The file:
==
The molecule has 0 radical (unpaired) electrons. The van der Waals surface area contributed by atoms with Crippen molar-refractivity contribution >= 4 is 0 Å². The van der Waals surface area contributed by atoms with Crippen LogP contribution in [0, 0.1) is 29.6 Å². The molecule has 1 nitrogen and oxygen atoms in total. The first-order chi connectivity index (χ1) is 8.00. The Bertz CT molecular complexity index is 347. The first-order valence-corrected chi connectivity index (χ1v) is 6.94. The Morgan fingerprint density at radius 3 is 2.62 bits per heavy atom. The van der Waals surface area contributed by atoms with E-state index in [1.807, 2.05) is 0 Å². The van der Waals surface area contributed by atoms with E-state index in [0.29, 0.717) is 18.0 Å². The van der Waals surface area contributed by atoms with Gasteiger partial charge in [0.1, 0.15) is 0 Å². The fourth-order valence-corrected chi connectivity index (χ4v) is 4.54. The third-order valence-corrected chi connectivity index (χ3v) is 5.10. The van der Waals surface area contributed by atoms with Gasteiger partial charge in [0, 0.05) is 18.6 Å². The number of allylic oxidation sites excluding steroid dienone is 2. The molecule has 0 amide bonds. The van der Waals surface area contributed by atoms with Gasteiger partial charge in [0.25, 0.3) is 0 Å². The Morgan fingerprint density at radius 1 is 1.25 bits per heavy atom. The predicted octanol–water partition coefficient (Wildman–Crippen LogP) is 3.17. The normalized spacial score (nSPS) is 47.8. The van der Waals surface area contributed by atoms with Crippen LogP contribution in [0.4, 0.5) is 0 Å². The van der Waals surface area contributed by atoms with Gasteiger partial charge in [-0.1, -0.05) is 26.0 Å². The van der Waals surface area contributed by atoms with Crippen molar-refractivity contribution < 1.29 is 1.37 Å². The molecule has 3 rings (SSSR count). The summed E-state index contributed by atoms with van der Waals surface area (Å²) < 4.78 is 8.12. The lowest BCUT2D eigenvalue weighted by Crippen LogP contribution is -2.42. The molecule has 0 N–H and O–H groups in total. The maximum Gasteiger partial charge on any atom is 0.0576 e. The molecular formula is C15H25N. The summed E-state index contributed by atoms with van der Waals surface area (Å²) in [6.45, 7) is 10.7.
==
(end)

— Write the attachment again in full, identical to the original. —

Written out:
The molecule has 0 radical (unpaired) electrons. The van der Waals surface area contributed by atoms with Crippen molar-refractivity contribution >= 4 is 0 Å². The van der Waals surface area contributed by atoms with Crippen LogP contribution in [0, 0.1) is 29.6 Å². The molecule has 1 nitrogen and oxygen atoms in total. The first-order chi connectivity index (χ1) is 8.00. The Bertz CT molecular complexity index is 347. The first-order valence-corrected chi connectivity index (χ1v) is 6.94. The Morgan fingerprint density at radius 3 is 2.62 bits per heavy atom. The van der Waals surface area contributed by atoms with E-state index in [1.807, 2.05) is 0 Å². The van der Waals surface area contributed by atoms with E-state index in [0.29, 0.717) is 18.0 Å². The van der Waals surface area contributed by atoms with Gasteiger partial charge in [0.1, 0.15) is 0 Å². The fourth-order valence-corrected chi connectivity index (χ4v) is 4.54. The third-order valence-corrected chi connectivity index (χ3v) is 5.10. The van der Waals surface area contributed by atoms with Gasteiger partial charge in [0, 0.05) is 18.6 Å². The number of allylic oxidation sites excluding steroid dienone is 2. The molecule has 0 amide bonds. The van der Waals surface area contributed by atoms with Gasteiger partial charge in [0.25, 0.3) is 0 Å². The Morgan fingerprint density at radius 1 is 1.25 bits per heavy atom. The predicted octanol–water partition coefficient (Wildman–Crippen LogP) is 3.17. The normalized spacial score (nSPS) is 47.8. The van der Waals surface area contributed by atoms with Crippen LogP contribution in [0.4, 0.5) is 0 Å². The van der Waals surface area contributed by atoms with Gasteiger partial charge in [-0.1, -0.05) is 26.0 Å². The van der Waals surface area contributed by atoms with Crippen molar-refractivity contribution < 1.29 is 1.37 Å². The molecule has 3 rings (SSSR count). The summed E-state index contributed by atoms with van der Waals surface area (Å²) < 4.78 is 8.12. The lowest BCUT2D eigenvalue weighted by Crippen LogP contribution is -2.42. The molecule has 0 N–H and O–H groups in total. The maximum Gasteiger partial charge on any atom is 0.0576 e. The molecular formula is C15H25N. The summed E-state index contributed by atoms with van der Waals surface area (Å²) in [6.45, 7) is 10.7.